A new peak in geomagnetic activity is to be expected around the next conjunction in 1990.3.
The relationship displayed in Figure 2 between Jupiter conjunctions with the CM and peaks in geomagnetic activity exemplifies the strong effect of IOT events. There were only two striking exceptions to the fit: the conjunctions in 1901 and in 1912. But these exceptions coincided with deep protracted 11-year sunspot minima; there was no potential of activity to draw on, as there were no, or only very few, sunspots that store magnetic energy which can be tapped by solar eruptions. No other such coincidence occurred in the investigated period.
The deficit in conjunction effects seems to have depressed the general level of activity in the decades from 1900 to 1920; it reached the deepest point in the period of observation of more than a hundred years. In 1967 and 1970, the related peaks were low. This could be due to a disturbance of the rhythm in the pattern. The interval between the two IOT events was unusually short, only 2.2 years. The depression in geomagnetic activity, however, could also be a special expression of the major solar instability event in 1968. The character of such events has been explained elsewhere (Landscheidt 1989 b).
A Pearson test of the goodness of fit of outstanding aa peaks, going beyond defined thresholds, and JU-CM-CS epochs, yields the value 17.1 for 1 degree of freedom (P = 0.00004). The strong enhancement of geomagnetic activity in 1982 was forecast with regard to these results in January 1982. The prediction was controlled by the astronomers W. Gleissberg, J. Pfleiderer, and H. Woehl.
A new peak in geomagnetic activity is to be expected around the next conjunction in 1990.3. A corresponding forecast was published (Landscheidt 1989a, p. 63). In January 1988, when the manuscript was conveyed to the editor, the geomagnetic activity was still in a lull. Meanwhile, the level of activity has dramatically changed. Figure 3 shows that the prediction is coming true. The triangle on the right points to the new peak in the making.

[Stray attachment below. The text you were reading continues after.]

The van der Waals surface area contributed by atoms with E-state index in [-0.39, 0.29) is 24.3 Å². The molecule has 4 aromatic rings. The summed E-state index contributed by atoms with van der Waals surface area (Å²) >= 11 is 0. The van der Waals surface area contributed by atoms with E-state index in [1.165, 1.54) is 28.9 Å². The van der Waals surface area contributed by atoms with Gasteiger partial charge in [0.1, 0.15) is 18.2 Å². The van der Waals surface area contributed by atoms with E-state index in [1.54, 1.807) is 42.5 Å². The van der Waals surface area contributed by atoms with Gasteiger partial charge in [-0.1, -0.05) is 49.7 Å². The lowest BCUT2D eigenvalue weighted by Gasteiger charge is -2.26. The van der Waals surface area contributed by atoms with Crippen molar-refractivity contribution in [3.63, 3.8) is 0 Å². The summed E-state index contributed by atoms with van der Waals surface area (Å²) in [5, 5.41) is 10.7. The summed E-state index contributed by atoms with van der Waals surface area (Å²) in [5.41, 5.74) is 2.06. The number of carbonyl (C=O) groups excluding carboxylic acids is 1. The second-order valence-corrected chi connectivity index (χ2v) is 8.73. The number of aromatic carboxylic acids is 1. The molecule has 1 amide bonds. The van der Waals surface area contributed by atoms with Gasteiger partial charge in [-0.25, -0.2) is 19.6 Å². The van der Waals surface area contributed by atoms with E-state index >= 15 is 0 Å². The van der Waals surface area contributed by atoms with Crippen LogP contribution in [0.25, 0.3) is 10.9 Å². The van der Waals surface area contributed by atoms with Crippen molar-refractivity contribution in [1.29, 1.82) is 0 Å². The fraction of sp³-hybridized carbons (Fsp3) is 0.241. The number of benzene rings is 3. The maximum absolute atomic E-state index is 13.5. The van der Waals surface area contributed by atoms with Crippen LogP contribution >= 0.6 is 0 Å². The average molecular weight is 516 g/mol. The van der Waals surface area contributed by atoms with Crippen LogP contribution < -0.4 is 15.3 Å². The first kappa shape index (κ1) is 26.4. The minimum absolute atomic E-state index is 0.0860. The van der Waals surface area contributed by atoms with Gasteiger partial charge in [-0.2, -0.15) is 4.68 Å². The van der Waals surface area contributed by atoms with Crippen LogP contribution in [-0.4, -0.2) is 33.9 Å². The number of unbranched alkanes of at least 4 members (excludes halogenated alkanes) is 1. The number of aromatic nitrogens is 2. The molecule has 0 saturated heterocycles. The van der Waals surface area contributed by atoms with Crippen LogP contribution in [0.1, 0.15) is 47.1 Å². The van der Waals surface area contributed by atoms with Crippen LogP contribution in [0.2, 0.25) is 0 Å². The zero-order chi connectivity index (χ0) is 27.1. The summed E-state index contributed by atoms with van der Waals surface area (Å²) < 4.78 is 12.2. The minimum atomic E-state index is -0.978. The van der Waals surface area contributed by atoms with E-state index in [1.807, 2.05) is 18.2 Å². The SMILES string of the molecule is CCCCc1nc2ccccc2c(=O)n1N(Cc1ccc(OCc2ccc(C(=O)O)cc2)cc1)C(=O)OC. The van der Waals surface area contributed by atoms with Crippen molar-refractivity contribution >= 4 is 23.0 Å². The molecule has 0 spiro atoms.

Jupiter, Center of Mass, and the Ozone Column
An abundance of papers speculate about the response of atmospheric ozone to solar activity and its effects on tropospheric climate. Reiter (1983) has launched series of radiosonde flights immediately after energetic solar flares. These observations revealed lowering of the tropopause, intrusion of warm stratospheric air from higher levels, formation of a sharply defined secondary ozone maximum immediately above the tropopause, perforation of the tropopause, emergence of jet streams, and change from zonal to meridional circulation. This development, involving ozone profile, was observed to occur within a few days after energetic flares. In-triguingly, Jupiter conjunctions with the CM also seem to be related to variations in the ozxine concentration.
Modern U.S. and Canadian records of such data extend back to only about 1960. But continuous ozone monitoring since 1926 at Arosa in the Swiss Alps provides a rare long-term record of ozone levels. Figure 4 presents the deviation of annual mean values from the 50-year mean of 337 Dobson units. A change of about 17 Dobson units corresponds to a 5% change in ozone concentration. The epochs of JU-CM conjunctions are marked by flat triangles. In the case of the events at 1967.8 and 1970, which are separated by an interval of only 2.2 years, the mean of both epochs is indicated. The epochs of the conjunctions fit the strongest ozone deviations. In addition, the phases n and tt/2 radians —the second and fourth harmonics of cycles formed by consecutive JU-CM conjunctions — concur with secondary peaks. Small arrowheads point to these phases.